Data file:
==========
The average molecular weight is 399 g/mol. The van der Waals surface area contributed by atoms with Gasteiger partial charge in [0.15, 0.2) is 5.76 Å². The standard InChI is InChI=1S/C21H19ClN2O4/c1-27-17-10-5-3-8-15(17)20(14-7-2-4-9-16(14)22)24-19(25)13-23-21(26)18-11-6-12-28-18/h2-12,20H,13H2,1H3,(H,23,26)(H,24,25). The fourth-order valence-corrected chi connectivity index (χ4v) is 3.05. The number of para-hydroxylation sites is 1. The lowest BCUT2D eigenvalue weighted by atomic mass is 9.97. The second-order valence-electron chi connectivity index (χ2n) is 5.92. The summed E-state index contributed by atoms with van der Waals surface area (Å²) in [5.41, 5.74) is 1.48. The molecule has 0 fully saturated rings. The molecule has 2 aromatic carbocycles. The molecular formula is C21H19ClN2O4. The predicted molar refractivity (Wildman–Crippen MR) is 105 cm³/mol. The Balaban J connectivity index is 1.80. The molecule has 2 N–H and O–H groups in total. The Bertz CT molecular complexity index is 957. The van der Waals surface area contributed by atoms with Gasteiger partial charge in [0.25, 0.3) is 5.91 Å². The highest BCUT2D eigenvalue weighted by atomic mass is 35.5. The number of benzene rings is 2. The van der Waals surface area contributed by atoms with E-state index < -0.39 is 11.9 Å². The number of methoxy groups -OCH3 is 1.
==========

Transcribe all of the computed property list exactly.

The average molecular weight is 399 g/mol. The van der Waals surface area contributed by atoms with Gasteiger partial charge in [0.15, 0.2) is 5.76 Å². The standard InChI is InChI=1S/C21H19ClN2O4/c1-27-17-10-5-3-8-15(17)20(14-7-2-4-9-16(14)22)24-19(25)13-23-21(26)18-11-6-12-28-18/h2-12,20H,13H2,1H3,(H,23,26)(H,24,25). The fourth-order valence-corrected chi connectivity index (χ4v) is 3.05. The number of para-hydroxylation sites is 1. The lowest BCUT2D eigenvalue weighted by atomic mass is 9.97. The second-order valence-electron chi connectivity index (χ2n) is 5.92. The summed E-state index contributed by atoms with van der Waals surface area (Å²) in [5.41, 5.74) is 1.48. The molecule has 0 fully saturated rings. The molecule has 2 aromatic carbocycles. The molecular formula is C21H19ClN2O4. The predicted molar refractivity (Wildman–Crippen MR) is 105 cm³/mol. The Balaban J connectivity index is 1.80. The molecule has 2 N–H and O–H groups in total. The Bertz CT molecular complexity index is 957. The van der Waals surface area contributed by atoms with Gasteiger partial charge in [0.25, 0.3) is 5.91 Å². The highest BCUT2D eigenvalue weighted by atomic mass is 35.5. The number of benzene rings is 2. The van der Waals surface area contributed by atoms with E-state index < -0.39 is 11.9 Å². The number of methoxy groups -OCH3 is 1.